I can't clearly understand what you are trying to do here. However, some pointers to possible solutions:
Study and understand interprocess communication and signals on POSIX systems.
Study and understand process forking and exec'ing on POSIX systems.
I have done really hairy bash scripts that were able to handle signals and were really bullet-proof - but only because I didn't have a choice in the matter (these were on black-box systems that had limited toolsets and options for building any type of application). This seems to be the other side of that coin.
The key aspect here is that once your application forks and exec's a separate application - by default it will wait for the child process to return before continuing execution of it's main thread of execution. You can avoid this, if you don't want it to wait by expressly forking and exec'ing the application in such a way that tells the parent process not to wait - which is one component of what you are trying to do I think. You can see this at work on the bash command line - try the following commands:
# exec bash
*bye bye*....connection dropped
# bash &
*bye bye*....connection dropped
In the first instance, by running the command 'bash' on the bash command line - we've forked and the exec'd a new instance of bash on the new 'fork' (this happens for every application/script you run normally by the way). At that point you have the new bash child running in the foreground, and the original bash parent in the background. When you Ctrl-C or type 'exit' in the shell, this child process dies, and the parent shell stops waiting and continues execution in the foreground.
In the second instance, we've used the 'exec' command. What this does is tells the parent bash shell to NOT fork -- and to simply exec a copy of the application over itself - in this case a new instance of bash. When you type 'exit' or Ctrl-c this time, it exits the terminal client because there was no parent process to return to after the application dies.
In the third example, we are expressly telling the foreground application NOT to wait for it's child process by placing the '&' symbol after the child process name. When it does this, it launches the child application in the background, and continues execution of the parent process in the foreground. If you type exit at this point, you will lose connectivity - but the background application may continue running after you drop offline (and will certainly be running in the background in parallel if you don't). You can also give processes signals to tell them what to do - for example, the 'nohup' command sends a signal to the new child process that tells it not to 'hangup' when the parent process dies. A variation of this technique is used when executing daemon processes - so they can run independently of any terminal and have their parent process as the init application (pid 1 generally) when they start.
Based upon what you've stated, the problem is also one of interprocess communication; the intermediate application must run, but stop in mid-stride to wait for some further actions to complete before continuing, and you want this to be automated. I don't know anything about 'airodump-ng' - so I'm assuming that you don't have the source code for that application; unless the application has a command interface that you can communicate with using interprocess communication, it sounds like you only have two choices - run the app and wait for it to return, or just run it in the background in parallel with the follow-on instructions. Both options do not support your specification. If, on the other hand, this application either has an active interprocess communications mechanism, or you have the source code, you could hack the source or configure a pipe to communicate with the process while it is running - to get the effect you are asking for. Either way will be a major undertaking - but these kinds of projects are what turns larvae into moths...hacker moths...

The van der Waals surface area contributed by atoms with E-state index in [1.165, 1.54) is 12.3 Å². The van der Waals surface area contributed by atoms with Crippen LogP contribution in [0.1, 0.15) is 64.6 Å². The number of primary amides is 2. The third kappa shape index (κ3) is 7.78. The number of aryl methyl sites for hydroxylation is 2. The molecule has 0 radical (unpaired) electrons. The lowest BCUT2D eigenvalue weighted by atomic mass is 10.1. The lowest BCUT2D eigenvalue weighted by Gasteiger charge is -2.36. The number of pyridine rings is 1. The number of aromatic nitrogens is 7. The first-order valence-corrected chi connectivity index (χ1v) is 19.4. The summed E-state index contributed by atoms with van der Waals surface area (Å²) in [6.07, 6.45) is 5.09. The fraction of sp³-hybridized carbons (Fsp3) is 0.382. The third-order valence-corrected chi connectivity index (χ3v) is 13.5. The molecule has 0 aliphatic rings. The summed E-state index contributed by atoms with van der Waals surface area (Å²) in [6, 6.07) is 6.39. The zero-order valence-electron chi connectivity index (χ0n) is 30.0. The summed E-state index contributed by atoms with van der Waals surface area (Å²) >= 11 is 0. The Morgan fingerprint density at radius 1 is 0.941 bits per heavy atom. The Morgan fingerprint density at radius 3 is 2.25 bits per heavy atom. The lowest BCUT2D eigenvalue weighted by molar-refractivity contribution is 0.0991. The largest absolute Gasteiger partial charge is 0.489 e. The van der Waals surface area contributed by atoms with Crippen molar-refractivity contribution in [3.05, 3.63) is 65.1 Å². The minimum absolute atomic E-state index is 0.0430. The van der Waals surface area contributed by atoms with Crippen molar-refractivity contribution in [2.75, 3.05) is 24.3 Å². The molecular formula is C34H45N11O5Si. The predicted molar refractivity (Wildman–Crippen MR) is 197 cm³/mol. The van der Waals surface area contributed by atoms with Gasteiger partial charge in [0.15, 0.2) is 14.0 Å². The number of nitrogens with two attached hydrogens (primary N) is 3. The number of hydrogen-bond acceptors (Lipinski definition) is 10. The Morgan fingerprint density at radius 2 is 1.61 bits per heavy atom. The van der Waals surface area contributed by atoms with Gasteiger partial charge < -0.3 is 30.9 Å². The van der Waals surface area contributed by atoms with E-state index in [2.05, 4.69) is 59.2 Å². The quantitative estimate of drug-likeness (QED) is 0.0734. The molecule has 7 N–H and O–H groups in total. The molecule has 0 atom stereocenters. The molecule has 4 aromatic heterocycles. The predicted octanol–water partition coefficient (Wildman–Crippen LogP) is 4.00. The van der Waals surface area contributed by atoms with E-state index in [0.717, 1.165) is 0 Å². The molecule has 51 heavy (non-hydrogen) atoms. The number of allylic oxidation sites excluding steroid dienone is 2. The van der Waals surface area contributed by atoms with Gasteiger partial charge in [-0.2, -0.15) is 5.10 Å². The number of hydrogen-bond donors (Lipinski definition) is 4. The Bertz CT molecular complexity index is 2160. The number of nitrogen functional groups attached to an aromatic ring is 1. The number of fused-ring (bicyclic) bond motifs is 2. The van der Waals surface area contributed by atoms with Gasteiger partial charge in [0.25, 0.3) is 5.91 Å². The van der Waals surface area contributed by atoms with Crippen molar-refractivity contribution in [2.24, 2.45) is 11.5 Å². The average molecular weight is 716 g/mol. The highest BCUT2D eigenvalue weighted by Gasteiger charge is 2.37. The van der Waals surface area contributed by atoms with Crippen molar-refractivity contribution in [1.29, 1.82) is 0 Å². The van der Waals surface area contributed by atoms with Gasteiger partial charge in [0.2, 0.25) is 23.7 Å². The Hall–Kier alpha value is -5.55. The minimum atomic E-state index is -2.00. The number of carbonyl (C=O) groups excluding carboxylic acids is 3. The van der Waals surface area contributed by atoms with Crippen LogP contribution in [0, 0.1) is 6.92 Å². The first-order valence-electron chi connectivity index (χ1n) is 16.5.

Another possibility would be to use signals to communicate with the application - this assumes that the application itself does not block (or handle) the signals you would want to use. The 'kill' command is not only used to kill applications, but you can also send signals to applications if you know their PID. If you are coding in c, perl or python - you could set up the plumbing to capture the PID of the child process when you fork and exec it. Failing that, you'll need to resort to some not-so-elegant means of grep'ing the process table for the application and parsing out the PID desired. Assuming we have the child PID (I'll leave the details of that up to you) - you can send the application the SIGSTOP signal via the command:
...where '1234' is the correct PID for the child process. If the application has default behavior - it should suspend operation when it receives the signal. Similarly, you can cause the application to continue running by sending it a SIGCONT signal via the command:
You can see all the various signal codes by running 'man signals' on the command line. Your code might look something like:
sudo echo what interface are you using?
airmon-ng stop $interface
macchanger --mac 00:11:22:33:44:55 $interface
airmon-ng start $interface
# kick airodump-ng off in the background:
airodump-ng $interface & <---- this is the ongoing action that I need to stop to continue with the rest of these.
# stop airodump-ng here:
A=`ps -ef | grep airodump-ng | grep -v grep | cut *something*`
kill -17 $A
airodump-ng -c $channel -w $essid --bssid $bssid $interface
# resume running airodump-ng:
kill -19 $A
This still looks kludgey at best - don't know if that will actually do what you want, as your algorithm and requirements are fuzzy.